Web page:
Category: Nature Preserves

Photography Challenge Day 128: Reptile Tuesday

I know, its suppose to be Turtle Tuesday–but I couldn’t decide on a turtle picture to share, so I decided I’d do a group post and make it reptile Tuesday instead.

In terms of age–reptiles are one of the oldest groups of animals on the planet. The taxa group Reptilia include all living reptiles (snakes, crocodiles, alligators, turtles, lizards, and tuatara), and their extinct relatives.

Alligator at the birding center, South Padre Island TX

I was lucky to get the picture of this alligator before it decided to retreat back below the waters. Crocodiles and alligators are actually more closely related to birds, then they are to other reptile groups.

Box turtle seen on walk at Devil’s Den State Park in Arkansas

There is one reptile that I haven’t seen that many of lately–turtles, and I’m not talking about water turtles–I’m talking about box turtles. I use to see these guys constantly and even helped one or two cross busy intersections (to make sure that they wouldn’t get hit by cars). I have only seen at most two over the past couple of years.

This guy was a large one that I spotted on an evening walk in Devil’s Den State Park in Arkansas a few years ago.

The only reptiles that I will admit to avoiding are the ones that can harm me–so mainly the poisonous snakes, and I don’t plan on getting really close to any alligator or crocodiles either.

I’m going to have to see if I’m able to spot any box turtles or lizards this summer–I’ve already spotted the water turtles, and water snakes so I’d like to see if I can spot other reptiles this summer in addition to these.

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Photography Challenge Day 111: Visit to the Tall Grass Prairie Preserve

Today’s photographs come from our “quick” visit to the tall grass prairie preserve today. The Tall Grass Prairie Preserve is located just outside of Pawhuska, Oklahoma and is home to a fairly good size buffalo herd.

I’m betting you noticed that I had “quick” in quotes—when we were leaving the preserve, we ended up with a flat tire, just inside the preserve. Now, if you know Oklahoma geography—Pawhuska is a fairly small town, with the next largest city to get triple A service is a good hour away. So by the time triple A almost showed up, some kind strangers had stopped and helped us change the tire.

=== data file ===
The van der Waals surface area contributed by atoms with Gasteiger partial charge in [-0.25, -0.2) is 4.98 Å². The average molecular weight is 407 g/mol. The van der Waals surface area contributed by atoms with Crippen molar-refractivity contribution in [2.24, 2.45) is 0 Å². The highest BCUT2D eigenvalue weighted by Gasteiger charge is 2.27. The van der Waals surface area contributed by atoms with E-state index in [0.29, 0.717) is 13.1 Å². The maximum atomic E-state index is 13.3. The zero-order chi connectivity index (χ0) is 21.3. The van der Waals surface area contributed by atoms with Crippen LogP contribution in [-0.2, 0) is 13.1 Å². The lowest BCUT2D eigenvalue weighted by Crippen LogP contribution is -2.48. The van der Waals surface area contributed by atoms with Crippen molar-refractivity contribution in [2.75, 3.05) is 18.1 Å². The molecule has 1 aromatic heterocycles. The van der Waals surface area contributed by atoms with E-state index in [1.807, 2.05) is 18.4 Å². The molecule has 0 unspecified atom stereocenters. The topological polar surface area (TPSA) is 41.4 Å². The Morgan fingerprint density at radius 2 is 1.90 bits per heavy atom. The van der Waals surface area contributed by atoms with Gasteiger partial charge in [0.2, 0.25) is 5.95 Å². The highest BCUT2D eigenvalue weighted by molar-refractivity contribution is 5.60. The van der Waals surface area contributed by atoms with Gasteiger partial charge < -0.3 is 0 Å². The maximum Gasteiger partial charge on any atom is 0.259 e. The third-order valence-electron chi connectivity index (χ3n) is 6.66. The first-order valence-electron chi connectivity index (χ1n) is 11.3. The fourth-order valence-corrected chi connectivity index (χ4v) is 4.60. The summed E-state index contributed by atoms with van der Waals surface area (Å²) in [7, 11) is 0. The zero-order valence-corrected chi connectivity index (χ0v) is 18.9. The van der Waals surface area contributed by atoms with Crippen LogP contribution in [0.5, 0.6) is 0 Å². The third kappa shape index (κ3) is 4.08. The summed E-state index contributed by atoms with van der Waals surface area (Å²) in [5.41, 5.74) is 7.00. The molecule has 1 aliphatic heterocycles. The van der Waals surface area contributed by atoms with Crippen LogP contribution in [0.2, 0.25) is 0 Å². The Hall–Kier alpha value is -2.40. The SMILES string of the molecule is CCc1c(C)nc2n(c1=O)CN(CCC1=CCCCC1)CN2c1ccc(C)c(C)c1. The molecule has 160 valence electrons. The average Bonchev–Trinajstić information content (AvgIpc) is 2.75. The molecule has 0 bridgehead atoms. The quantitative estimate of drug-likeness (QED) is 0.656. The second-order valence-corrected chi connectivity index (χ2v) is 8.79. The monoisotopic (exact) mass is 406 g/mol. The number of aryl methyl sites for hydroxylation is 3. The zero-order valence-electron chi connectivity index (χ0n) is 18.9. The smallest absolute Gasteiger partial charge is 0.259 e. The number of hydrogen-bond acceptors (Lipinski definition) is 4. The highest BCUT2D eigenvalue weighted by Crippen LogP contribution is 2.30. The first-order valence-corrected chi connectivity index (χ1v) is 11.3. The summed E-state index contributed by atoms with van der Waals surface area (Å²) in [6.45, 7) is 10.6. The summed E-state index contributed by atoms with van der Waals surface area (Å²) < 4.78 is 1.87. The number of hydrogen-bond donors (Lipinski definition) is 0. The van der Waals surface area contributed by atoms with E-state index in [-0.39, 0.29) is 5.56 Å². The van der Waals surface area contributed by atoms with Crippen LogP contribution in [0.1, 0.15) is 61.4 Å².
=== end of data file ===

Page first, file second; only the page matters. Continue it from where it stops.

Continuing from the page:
Buffalo grazing at the Tall Grass Prairie Preserve

So the first few buffalo that we saw were probably within just a few hundred feet of the opening of the preserve. These guys were just grazing and enjoying having this part of the preserve to themselves.

So we managed to see some of the herd of buffalo—it numbers between 1 and 2 thousand animals. Some of the bulls were close to the road, while a another portion of the herd could be seen in the distance. Since there are calfs present, and we’ve had decent rainfall the herd has quite a good area to graze on this year.

More buffalo off in the distance, chilling in the cool prairie grasses

There were probably about 150-200 buffalo that we saw off in the distance (which is a good percentage of the total herd). The calves, are the light brown ones.

The partial herd from a different angle.

So if you can see the one or two pale brown animals–those are the calves that were just born this year.

There were also still numerous wildflowers in bloom. These flowers included:

Butterfly milkweed

Butterfly milkweed, this was one that I had to google once we got home, as I hadn’t seen any blooming for quite awhile. This is another wildflower that is native to the prairies of the midwest. Prior to the 1930s, it was actually listed as dietary/herbal supplement, as it was served in tea to help treat chest inflammations.

Slightly blurry black-eyed Susans

Black-eyed Susan, which were growing along the road and out in the prairie. This plant is native to the prairies of the midwest, and while some parts of the plant are edible, other parts aren’t (it is used by certain Native American tribes as medicinal herb).

So it will be nice to maybe try to get back again in the fall to see possibly more of the herd (but without the added headache of a flat tire), and see what type of possible fall wildflowers we may see.

If you’re ever in the northeastern part of Oklahoma, the drive through the Tall Grass Prairies is totally worth it–you may or may not see buffalo, but you will see some land being transformed back to how it looked a couple of hundred years ago–prairies, which are a vital ecosystem for North America.

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